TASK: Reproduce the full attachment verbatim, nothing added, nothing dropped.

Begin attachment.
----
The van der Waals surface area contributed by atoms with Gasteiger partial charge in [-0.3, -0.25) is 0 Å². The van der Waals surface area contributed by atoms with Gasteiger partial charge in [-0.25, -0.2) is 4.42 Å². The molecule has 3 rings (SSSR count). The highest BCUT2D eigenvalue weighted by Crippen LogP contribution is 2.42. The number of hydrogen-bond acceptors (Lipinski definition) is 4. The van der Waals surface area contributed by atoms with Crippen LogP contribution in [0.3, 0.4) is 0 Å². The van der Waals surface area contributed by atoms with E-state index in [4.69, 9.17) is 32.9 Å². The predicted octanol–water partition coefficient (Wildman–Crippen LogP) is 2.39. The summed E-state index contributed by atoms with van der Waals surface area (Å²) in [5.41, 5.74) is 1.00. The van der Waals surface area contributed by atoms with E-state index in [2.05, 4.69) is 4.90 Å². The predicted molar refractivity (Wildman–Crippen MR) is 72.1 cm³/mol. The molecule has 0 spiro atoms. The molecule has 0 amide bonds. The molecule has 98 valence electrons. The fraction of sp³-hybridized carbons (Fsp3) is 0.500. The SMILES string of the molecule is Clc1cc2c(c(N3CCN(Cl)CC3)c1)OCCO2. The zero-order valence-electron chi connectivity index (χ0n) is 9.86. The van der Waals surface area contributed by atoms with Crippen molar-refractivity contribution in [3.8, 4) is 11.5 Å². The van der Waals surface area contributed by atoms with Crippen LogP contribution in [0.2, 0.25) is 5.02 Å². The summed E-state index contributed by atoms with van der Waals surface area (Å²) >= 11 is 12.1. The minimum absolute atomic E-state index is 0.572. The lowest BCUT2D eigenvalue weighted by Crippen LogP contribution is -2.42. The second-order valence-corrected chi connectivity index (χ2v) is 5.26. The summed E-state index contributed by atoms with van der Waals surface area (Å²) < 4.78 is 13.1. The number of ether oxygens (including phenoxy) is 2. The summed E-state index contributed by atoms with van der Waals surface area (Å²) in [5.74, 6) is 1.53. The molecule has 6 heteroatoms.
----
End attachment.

The van der Waals surface area contributed by atoms with Gasteiger partial charge in [-0.3, -0.25) is 0 Å². The van der Waals surface area contributed by atoms with Gasteiger partial charge in [-0.25, -0.2) is 4.42 Å². The molecule has 3 rings (SSSR count). The highest BCUT2D eigenvalue weighted by Crippen LogP contribution is 2.42. The number of hydrogen-bond acceptors (Lipinski definition) is 4. The van der Waals surface area contributed by atoms with Crippen LogP contribution in [0.3, 0.4) is 0 Å². The van der Waals surface area contributed by atoms with E-state index in [4.69, 9.17) is 32.9 Å². The predicted octanol–water partition coefficient (Wildman–Crippen LogP) is 2.39. The summed E-state index contributed by atoms with van der Waals surface area (Å²) in [5.41, 5.74) is 1.00. The van der Waals surface area contributed by atoms with E-state index in [2.05, 4.69) is 4.90 Å². The predicted molar refractivity (Wildman–Crippen MR) is 72.1 cm³/mol. The molecule has 0 spiro atoms. The molecule has 0 amide bonds. The molecule has 98 valence electrons. The fraction of sp³-hybridized carbons (Fsp3) is 0.500. The SMILES string of the molecule is Clc1cc2c(c(N3CCN(Cl)CC3)c1)OCCO2. The zero-order valence-electron chi connectivity index (χ0n) is 9.86. The van der Waals surface area contributed by atoms with Crippen molar-refractivity contribution in [3.8, 4) is 11.5 Å². The van der Waals surface area contributed by atoms with Crippen LogP contribution in [0.2, 0.25) is 5.02 Å². The summed E-state index contributed by atoms with van der Waals surface area (Å²) >= 11 is 12.1. The minimum absolute atomic E-state index is 0.572. The lowest BCUT2D eigenvalue weighted by Crippen LogP contribution is -2.42. The second-order valence-corrected chi connectivity index (χ2v) is 5.26. The summed E-state index contributed by atoms with van der Waals surface area (Å²) < 4.78 is 13.1. The number of ether oxygens (including phenoxy) is 2. The summed E-state index contributed by atoms with van der Waals surface area (Å²) in [5.74, 6) is 1.53. The molecule has 6 heteroatoms.